Iowa pirate gets visit from the FCC, preemptively strikes in court charging a state of war allows for emergency autonomous broadcasting.
A representative from the Federal Communications Commission paid a visit to pirate radio DJs Jason Duncan and Matthew Britcher of Power 103.3, Tuesday afternoon, according to Mr. Duncan.
Mr. Duncan and Mr. Britcher have been operating the station since last week under an FCC code they believe warrants them operation without a license in times of war.
"He asked to see the studio but once we found out he didn't have a warrant, we said no," Mr. Duncan said.
They presented the FCC representative with a copy of the FCC's Code of Federal Regulations, Title 47, Section 3542: Application for emergency authorization. Mr. Duncan and Mr. Britcher believe the regulation, which grants an emergency broadcast on a temporary basis under extraordinary circumstances, such as the continuance of war, gives them the right to operate their station without a license.
"He said he'd never heard of it before and that he'd let their attorneys look at it, but he basically said it wasn't going to matter much to them," Mr. Duncan said.
Mr. Duncan and Mr. Britcher then were given a Notice of Unlicensed Radio Operation with the following reasons checked on the list:
Refusal to allow inspection of radio equipment; A lack of evidence of a proper FCC radio station license; Field measurements of Power 103.3's transmitter exceed the allowable limits for operating without a license.
Mr. Duncan said the FCC representative showed up about 2 p.m. and stayed for 45 minutes. Mr. Duncan was prepared for the visit and captured it all on videotape.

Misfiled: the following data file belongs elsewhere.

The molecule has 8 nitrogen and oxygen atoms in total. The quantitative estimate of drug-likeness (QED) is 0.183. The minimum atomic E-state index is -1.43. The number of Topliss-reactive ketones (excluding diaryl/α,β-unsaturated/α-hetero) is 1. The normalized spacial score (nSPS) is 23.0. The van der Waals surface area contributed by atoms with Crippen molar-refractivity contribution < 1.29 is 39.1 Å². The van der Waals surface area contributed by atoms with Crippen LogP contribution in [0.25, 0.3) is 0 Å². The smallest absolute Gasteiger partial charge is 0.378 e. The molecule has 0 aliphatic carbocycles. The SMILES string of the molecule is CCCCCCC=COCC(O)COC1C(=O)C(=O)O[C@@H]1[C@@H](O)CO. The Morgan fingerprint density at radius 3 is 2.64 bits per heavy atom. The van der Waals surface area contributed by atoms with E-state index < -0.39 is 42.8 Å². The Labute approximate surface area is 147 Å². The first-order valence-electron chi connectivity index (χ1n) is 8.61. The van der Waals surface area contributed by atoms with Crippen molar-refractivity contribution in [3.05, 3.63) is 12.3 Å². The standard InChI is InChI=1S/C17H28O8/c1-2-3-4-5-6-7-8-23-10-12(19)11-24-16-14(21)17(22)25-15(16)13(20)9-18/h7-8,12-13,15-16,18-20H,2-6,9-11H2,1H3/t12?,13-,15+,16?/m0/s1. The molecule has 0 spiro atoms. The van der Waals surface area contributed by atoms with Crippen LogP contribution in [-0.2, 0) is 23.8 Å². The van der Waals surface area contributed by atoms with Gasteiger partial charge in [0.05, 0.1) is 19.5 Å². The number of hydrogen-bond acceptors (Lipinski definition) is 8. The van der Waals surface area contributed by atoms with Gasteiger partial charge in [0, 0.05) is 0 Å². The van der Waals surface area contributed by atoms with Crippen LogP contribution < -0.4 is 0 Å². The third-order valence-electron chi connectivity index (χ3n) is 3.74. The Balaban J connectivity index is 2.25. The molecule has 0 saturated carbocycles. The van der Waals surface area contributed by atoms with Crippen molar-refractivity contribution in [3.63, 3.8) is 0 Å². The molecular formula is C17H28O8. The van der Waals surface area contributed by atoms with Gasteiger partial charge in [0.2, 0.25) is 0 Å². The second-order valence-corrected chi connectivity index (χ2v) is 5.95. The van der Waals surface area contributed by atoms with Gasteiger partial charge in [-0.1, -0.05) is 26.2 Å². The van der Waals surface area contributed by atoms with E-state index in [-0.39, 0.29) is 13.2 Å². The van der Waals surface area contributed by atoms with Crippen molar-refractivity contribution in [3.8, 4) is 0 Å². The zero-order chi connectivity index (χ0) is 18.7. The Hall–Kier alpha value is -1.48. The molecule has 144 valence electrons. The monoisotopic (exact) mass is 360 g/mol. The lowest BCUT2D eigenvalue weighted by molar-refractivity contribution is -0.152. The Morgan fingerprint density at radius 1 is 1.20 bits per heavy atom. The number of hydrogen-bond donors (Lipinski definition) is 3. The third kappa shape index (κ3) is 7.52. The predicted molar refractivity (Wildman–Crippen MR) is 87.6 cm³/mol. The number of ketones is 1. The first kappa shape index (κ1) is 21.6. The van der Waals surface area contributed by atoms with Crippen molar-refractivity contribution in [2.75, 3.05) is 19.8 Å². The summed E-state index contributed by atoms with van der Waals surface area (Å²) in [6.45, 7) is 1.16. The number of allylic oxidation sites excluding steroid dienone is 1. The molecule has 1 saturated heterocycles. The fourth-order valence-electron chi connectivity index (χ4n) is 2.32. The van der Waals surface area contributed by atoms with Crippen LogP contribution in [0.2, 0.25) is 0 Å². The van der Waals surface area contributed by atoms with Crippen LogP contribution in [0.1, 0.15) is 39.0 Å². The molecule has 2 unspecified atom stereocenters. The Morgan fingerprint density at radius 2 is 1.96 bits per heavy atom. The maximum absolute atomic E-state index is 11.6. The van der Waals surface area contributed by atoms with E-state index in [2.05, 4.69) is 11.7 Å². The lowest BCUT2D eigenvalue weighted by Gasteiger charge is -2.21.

Mr. Duncan and Mr. Britcher hope to file a motion in federal court Wednesday, and are hoping to be granted an injunction on the basis of their First and Fourth Amendment rights and their freedom of speech. A motion guaranteeing the FCC cannot meet with a judge in a private court session, without Mr. Duncan or Mr. Britcher, also has been filed. Mr. Duncan estimates this "no seizure order" could buy them up to five or ten years on the air.
"If that doesn't work, we will probably move the station to buy more time," he added. "Then they have to start all over and come inspect that property and serve us another notice. We have back-up plans."
Mr. Duncan said it is unlikely either he or Mr. Britcher will serve any jail time, though the maximum penalty for operating a radio station without a license is a $10,000 fine and up to one year in jail. Mr. Duncan said he's researched it, and that in the numerous cases like his, only one person has ever served any time and it was only 9 months. Mr. Britcher said he is fully prepared to take this all the way, though Mr. Duncan has a family and said he'd have to step back if it goes that far.
In the meantime, Mr. Duncan said the community has overwhelmed them with hundreds of phone calls in support of their plight. In return, Power 103.3 is planning a listener-appreciation event at the end of May, tentatively scheduled at Middle Park, Bettendorf. The event will be free to the public and will include live bands, live broadcasting and Happy Joe's pizza. Mr. Duncan hopes the event will provide a good opportunity to educate people about their stand.
"We have the freedom of speech, but you have to pay $1 million dollars to speak it (on the radio)?" he asked. "It's a shame."
Power 103.3 can be reached at (309) 740-1650.